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August 2014 Portfolio Flows Tracker

Following several months of buoyant inflows, portfolio investments in emerging markets slowed sharply in August. According to our newly expanded EM Portfolio Flows Tracker, emerging markets received a mere $9 billion in August, after an average of $38 billion per month in May-July. Our new regional estimates suggest that the drop primarily reflected a reversal of portfolio flows to Emerging Europe and Africa, as well as a decline in flows to EM Asia and Latin America.

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Brazil: Caught in the DoldrumsMember only content

The economy has continued to underperform as confidence has plunged. Business sentiment in the industrial sector has slid for several months and is approaching the low levels recorded in the aftermath of the global recession of 2008. Confidence has been sapped by policy imbalances, lack of reforms, and a more difficult global backdrop. The approaching presidential election provides an opportunity for a change in course. While the outcome remains uncertain, the likelihood of an opposition candidate winning is rising. The challenge for whomever becomes Brazil’s next president is to implement a confidence-building policy realignment.

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Côte d’Ivoire: Sustaining Stability and Robust Growth / Soutenir la stabilité et une croissance robusteMember only content

Côte d’Ivoire has become one of Sub-Saharan Africa’s fastest-growing economies since the recent return to political stability and efforts to improve the business climate have encouraged foreign and domestic investment. Real GDP grew by an estimated 9.1% last year and growth is projected to remain strong in 2014. Nevertheless, further reforms to develop the banking system and improve the business environment are needed to ensure a strong and sustainable economic performance going forward. In the medium term, socio-political instability remains a risk given uncertainties surrounding the presidential and legislative elections and the slow progress towards national reconciliation.

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Philippines: Sustained Strong ExpansionMember only content

Policy-making and economic performance have progressively strengthened since President Aquino came to office in mid-2010. An expansionary fiscal program, typhoon reconstruction, buoyant consumption and investment, and a firming in exports should help support the economy over the near term, dampened in part by gradual monetary policy normalization. Downside risks emanate from slower-than-anticipated typhoon recovery, U.S. monetary tightening surprises and possible heightening of territorial sea disputes, as well as domestic political and governance concerns.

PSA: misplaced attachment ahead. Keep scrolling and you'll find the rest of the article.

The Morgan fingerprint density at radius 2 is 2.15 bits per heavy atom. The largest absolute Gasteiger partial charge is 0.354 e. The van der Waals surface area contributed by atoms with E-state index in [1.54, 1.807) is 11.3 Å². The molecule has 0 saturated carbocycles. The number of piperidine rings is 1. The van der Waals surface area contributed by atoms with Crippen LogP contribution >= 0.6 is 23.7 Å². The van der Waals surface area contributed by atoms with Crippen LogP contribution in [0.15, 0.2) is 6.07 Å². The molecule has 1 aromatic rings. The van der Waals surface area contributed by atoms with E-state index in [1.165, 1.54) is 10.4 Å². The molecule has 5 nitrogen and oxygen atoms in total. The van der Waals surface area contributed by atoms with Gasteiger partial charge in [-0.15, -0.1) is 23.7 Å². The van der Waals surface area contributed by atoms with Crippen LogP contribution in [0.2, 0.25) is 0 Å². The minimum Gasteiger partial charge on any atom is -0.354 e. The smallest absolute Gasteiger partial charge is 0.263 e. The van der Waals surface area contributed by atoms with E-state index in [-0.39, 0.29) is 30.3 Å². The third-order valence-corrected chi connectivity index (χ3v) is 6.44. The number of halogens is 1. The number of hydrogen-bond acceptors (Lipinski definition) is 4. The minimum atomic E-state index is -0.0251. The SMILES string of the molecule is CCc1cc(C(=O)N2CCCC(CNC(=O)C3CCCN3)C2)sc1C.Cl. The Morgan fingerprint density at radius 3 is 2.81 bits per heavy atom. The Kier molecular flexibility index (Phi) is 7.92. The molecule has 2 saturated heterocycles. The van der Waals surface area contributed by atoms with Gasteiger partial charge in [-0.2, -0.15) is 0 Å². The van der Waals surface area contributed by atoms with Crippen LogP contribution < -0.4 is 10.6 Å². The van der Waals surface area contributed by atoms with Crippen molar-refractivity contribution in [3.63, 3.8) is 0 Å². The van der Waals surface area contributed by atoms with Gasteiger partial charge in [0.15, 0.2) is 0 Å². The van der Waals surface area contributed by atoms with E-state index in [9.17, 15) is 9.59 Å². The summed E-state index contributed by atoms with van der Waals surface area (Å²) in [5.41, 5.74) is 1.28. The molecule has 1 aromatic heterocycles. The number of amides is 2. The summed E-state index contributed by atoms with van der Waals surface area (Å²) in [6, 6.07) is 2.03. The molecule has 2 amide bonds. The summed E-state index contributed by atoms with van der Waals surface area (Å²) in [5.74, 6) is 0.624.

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Poland: Cold Winds From MoscowMember only content

Real GDP growth has slowed in Poland during the second quarter and inflation has dropped. The crisis in Ukraine has already hit growth by restricting exports and diminishing confidence in the economy. The recent imposition of the ban on food imports by Russia is likely to hit growth further. These developments represent a challenge to authorities as the government is readying for the parliamentary election next year.

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Portugal: Surprises Both Upside and DownMember only content

Market sentiment toward Portugal has remained mostly supportive since the exit from its EU-IMF program despite news of large losses at a leading bank. Economic recovery, under way since early 2013, has been boosted by increases in exports and investment but faces constraints from uneven recoveries in key foreign markets and ongoing domestic deleveraging. The governing coalition has done well, maintaining cohesion and sustaining fiscal consolidation. Recovery will need to be sustained, however, for further declines in unemployment to strengthen the ruling coalition’s prospects in next year’s parliamentary elections.

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Turkey: Facing Economic and Political ChallengesMember only content

Even though the near-term outlook for Turkey has improved, the underlying structural issues remain unaddressed and vulnerability to shifts in market sentiment very high. A low savings rate necessitates high current account deficits to sustain growth. Structural reforms are needed both to boost domestic savings and to provide scope for better-quality investment. Advancing such reforms would be difficult, however, with a high degree of polarization contributing to lingering uncertainty surrounding the political agenda.